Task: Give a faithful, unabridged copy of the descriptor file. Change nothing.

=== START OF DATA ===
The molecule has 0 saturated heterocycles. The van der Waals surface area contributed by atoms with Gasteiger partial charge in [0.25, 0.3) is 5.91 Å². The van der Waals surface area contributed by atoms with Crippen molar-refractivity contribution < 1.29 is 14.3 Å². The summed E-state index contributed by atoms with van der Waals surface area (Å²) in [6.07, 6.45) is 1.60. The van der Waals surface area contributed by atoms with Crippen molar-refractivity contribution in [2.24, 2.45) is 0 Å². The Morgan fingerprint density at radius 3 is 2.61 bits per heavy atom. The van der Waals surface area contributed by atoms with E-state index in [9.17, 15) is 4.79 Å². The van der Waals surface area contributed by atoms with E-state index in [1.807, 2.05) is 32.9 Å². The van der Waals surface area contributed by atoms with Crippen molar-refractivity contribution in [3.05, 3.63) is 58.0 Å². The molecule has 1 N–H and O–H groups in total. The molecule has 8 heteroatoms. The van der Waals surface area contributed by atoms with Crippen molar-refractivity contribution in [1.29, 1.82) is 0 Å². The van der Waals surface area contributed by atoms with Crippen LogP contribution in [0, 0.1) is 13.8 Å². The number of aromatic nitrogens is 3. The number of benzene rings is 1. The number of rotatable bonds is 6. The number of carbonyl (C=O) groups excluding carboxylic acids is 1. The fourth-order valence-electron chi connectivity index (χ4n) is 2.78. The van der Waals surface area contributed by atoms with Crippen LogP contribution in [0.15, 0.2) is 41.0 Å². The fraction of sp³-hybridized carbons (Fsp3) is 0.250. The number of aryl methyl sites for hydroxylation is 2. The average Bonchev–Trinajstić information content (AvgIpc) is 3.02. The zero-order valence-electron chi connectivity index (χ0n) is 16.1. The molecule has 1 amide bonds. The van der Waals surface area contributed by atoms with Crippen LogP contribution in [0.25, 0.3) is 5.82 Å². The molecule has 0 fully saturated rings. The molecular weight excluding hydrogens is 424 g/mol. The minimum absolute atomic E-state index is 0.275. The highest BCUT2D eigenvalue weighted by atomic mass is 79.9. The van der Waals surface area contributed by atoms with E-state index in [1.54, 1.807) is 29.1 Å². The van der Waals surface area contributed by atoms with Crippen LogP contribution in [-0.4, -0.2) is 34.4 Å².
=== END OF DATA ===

The molecule has 0 saturated heterocycles. The van der Waals surface area contributed by atoms with Gasteiger partial charge in [0.25, 0.3) is 5.91 Å². The van der Waals surface area contributed by atoms with Crippen molar-refractivity contribution < 1.29 is 14.3 Å². The summed E-state index contributed by atoms with van der Waals surface area (Å²) in [6.07, 6.45) is 1.60. The van der Waals surface area contributed by atoms with Crippen molar-refractivity contribution in [2.24, 2.45) is 0 Å². The Morgan fingerprint density at radius 3 is 2.61 bits per heavy atom. The van der Waals surface area contributed by atoms with E-state index in [9.17, 15) is 4.79 Å². The van der Waals surface area contributed by atoms with E-state index in [1.807, 2.05) is 32.9 Å². The van der Waals surface area contributed by atoms with Crippen molar-refractivity contribution in [3.05, 3.63) is 58.0 Å². The molecule has 1 N–H and O–H groups in total. The molecule has 8 heteroatoms. The van der Waals surface area contributed by atoms with Crippen molar-refractivity contribution in [1.29, 1.82) is 0 Å². The van der Waals surface area contributed by atoms with Crippen LogP contribution in [0, 0.1) is 13.8 Å². The number of aromatic nitrogens is 3. The number of benzene rings is 1. The number of rotatable bonds is 6. The number of carbonyl (C=O) groups excluding carboxylic acids is 1. The fourth-order valence-electron chi connectivity index (χ4n) is 2.78. The van der Waals surface area contributed by atoms with Crippen LogP contribution in [0.15, 0.2) is 41.0 Å². The fraction of sp³-hybridized carbons (Fsp3) is 0.250. The number of aryl methyl sites for hydroxylation is 2. The average Bonchev–Trinajstić information content (AvgIpc) is 3.02. The zero-order valence-electron chi connectivity index (χ0n) is 16.1. The molecule has 1 amide bonds. The van der Waals surface area contributed by atoms with Crippen LogP contribution in [0.25, 0.3) is 5.82 Å². The molecule has 0 fully saturated rings. The molecular weight excluding hydrogens is 424 g/mol. The minimum absolute atomic E-state index is 0.275. The highest BCUT2D eigenvalue weighted by atomic mass is 79.9. The van der Waals surface area contributed by atoms with E-state index in [1.54, 1.807) is 29.1 Å². The van der Waals surface area contributed by atoms with Crippen LogP contribution in [-0.4, -0.2) is 34.4 Å².